Tsukiji Fish Market: Hallmark of Japanese Seafood

A review on Tsukiji Fish Market from a tourist’s perspective

What holiday to Tokyo, Japan will be complete without a visit to the famed Tsukiji Fish Market? Armed with a trove of knowledge provided online on how best to discover Tsukiji Fish Market, my travel companions and I prepared for the visit by sleeping early. We were warned that beyond 9:00am, visitors would be packed like sardines in a can with each other (“Oh the irony…” I thought to myself). True to reviews online, when we arrived at Tsukiji around 7:30am, there was a tranquil calmness in the atmosphere.

Photo by Jonathan Forage on Unsplash

Although it was still early, at only 8:00am, the first food stall that caught our eye was a large Japanese omelette (tamago) stall that started dishing out large, steaming chunks of sweet omelettes on styrofoam plates. Priced at only ¥100 (S$1.22 at press time), it was clearly a steal, much more so in a country where the standard of living is so high! Needless to say, my travel companions and I each bought a plate to savour and even took a mandatory group tamago picture.

Freshly cooked, tamago on a plate for only ¥100

Notably, Tsukiji Market has been in recent news, over the closure of the auction market. According to Japanese authorities, such a move was implemented to prepare the area for the 2020 Olympics which Tokyo is hosting. What remains of Tsukiji, is actually the outer market where close to 600 stalls sell a variety of food and wares, ranging from puffer fish to chopsticks. We noticed that while the famed Tsukiji auction market may be closed, there was still a 3-storied indoor market complex that sold fresh seafood and even had a rooftop for customers to enjoy their seafood. As we ventured inside, we noticed a large, white poster at the entrance describing the types of seafood sold in the market, each with Japanese characters and picture.

Large informative poster on various seafood types

Not far from the entrance, we spotted a local stall that specialized in a delicacy, that would arguably pose a moral dilemma. Whale meat. My travel companions and I stood outside the stall pondering for a good 15 minutes if we should give it a try at the expense of endangered whales. Being a democratic group of friends, it was 3:2, in favour of trying whale meat. Priced at only ¥200 (S$2.44), we decided to go for the whale cutlet. The stall assistant then picked up a large slab of whale meat, glowing with a dark red hue, and dropped it into a fryer. Upon munching on the cutlet, we could all agree it tasted somewhat like beef, yet with a harder texture.

Feeding my curiosity, I politely asked the burly middle-aged stall assistant, “Are these whale meat from endangered whales?”. “No, no, safe to eat…” he replied in semi-broken English. I decided not to probe further but take it as one of those once-in-a-lifetime experiences.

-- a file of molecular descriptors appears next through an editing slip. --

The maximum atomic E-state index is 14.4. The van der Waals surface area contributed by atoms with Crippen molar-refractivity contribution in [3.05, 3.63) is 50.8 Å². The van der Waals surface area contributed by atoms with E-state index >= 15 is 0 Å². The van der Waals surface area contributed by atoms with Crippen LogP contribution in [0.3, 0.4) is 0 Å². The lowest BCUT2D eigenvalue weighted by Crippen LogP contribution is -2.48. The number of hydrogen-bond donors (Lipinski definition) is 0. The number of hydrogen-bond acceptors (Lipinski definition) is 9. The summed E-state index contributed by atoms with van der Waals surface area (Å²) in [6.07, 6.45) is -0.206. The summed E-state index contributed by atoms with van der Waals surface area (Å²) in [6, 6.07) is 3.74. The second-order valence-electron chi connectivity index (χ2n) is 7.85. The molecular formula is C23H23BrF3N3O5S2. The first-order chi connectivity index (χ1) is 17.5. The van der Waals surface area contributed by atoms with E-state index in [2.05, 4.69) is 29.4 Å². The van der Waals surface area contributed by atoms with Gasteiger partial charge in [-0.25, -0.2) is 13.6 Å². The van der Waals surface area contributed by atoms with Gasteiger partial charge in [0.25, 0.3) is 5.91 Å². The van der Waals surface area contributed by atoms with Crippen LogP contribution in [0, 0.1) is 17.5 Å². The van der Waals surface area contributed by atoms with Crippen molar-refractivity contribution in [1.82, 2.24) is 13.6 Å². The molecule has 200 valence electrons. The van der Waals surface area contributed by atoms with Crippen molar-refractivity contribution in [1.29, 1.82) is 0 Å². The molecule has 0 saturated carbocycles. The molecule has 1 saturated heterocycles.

As we left the indoor market complex and continued on our way around the outer market, we noticed throngs of tourists streaming in. It was nearly 11:00am already and the streets were nearly packed. It was almost impossible to stop and admire what a stall had to offer, without feeling a slight push from the legions of tourists who were behind you.

Fully packed streets along Tsukiji Outer Market as compared to 7:30am

While looking online for recommended lunch spots near Tsukiji, the night before, we stumbled upon a sushi restaurant called ‘Sushi Zanmai”, which had stellar ratings of 4.43/5. We let Google Maps lead us towards ‘Sushi Zanmai’ and we were shocked upon seeing the snaking queue outside its premises. A bespectacled young waiter came outside to greet us, and explained the waiting time would be 40 minutes and upwards. It was winter at a temperature of 3 °C, yet we gritted our teeth and made use of the heaters provided to customers waiting in the cold. Soon enough, we got to place our orders, and I chose a “chirashi” don while most of my friends chose the sushi set.

Sushi Zanmai’s mouth-watering chirashi don at ¥1900 (S$23.14)

When our orders arrived, we were stunned by the generous portions and freshness of the seafood prepared (to be fair, we paid quite a bit here). A common practice among those belonging to Generation Z, we dared not touch our food before taking a picture for our Instagram accounts. When we finally tucked in, the explosion of flavours blew us away, and to date, I still say that the seafood we had at Sushi Zanmai, was the best throughout the whole of our 15 day trip to Japan.

As we left the restaurant and made our way to the next destination on our itinerary, we totalled up our expenditure at Tsukiji Market, “¥2800 (S$34.08), not too bad… definitely enjoyed more than our money’s worth” I thought to myself. Although a common tourist attraction recommended by many guidebooks and travel blogs, do not let the large crowd at Tsukiji dissuade you from making a trip there yourself! It is highly suggested (from experience, by yours truly) that travellers start their tour of Tsukiji Market before 8:00am for the best experience. Also, I would recommend prospective visitors to take the Oedo Line to Tsukijishijo Station and walk to the market using the signs from the station, instead of taking a public bus. We went to Tsukiji by bus, and noted that the bus stop was quite a distance away from the market, and had few signs to point us on the right way. On a personal note, while there are many markets throughout Japan, Tsukiji stands out for its exceptionally fresh seafood and lively atmosphere. With or without its auction market, Tsukiji is still truly a magical place.

Your friendly, neighbourhood Singaporean uncle-at-heart

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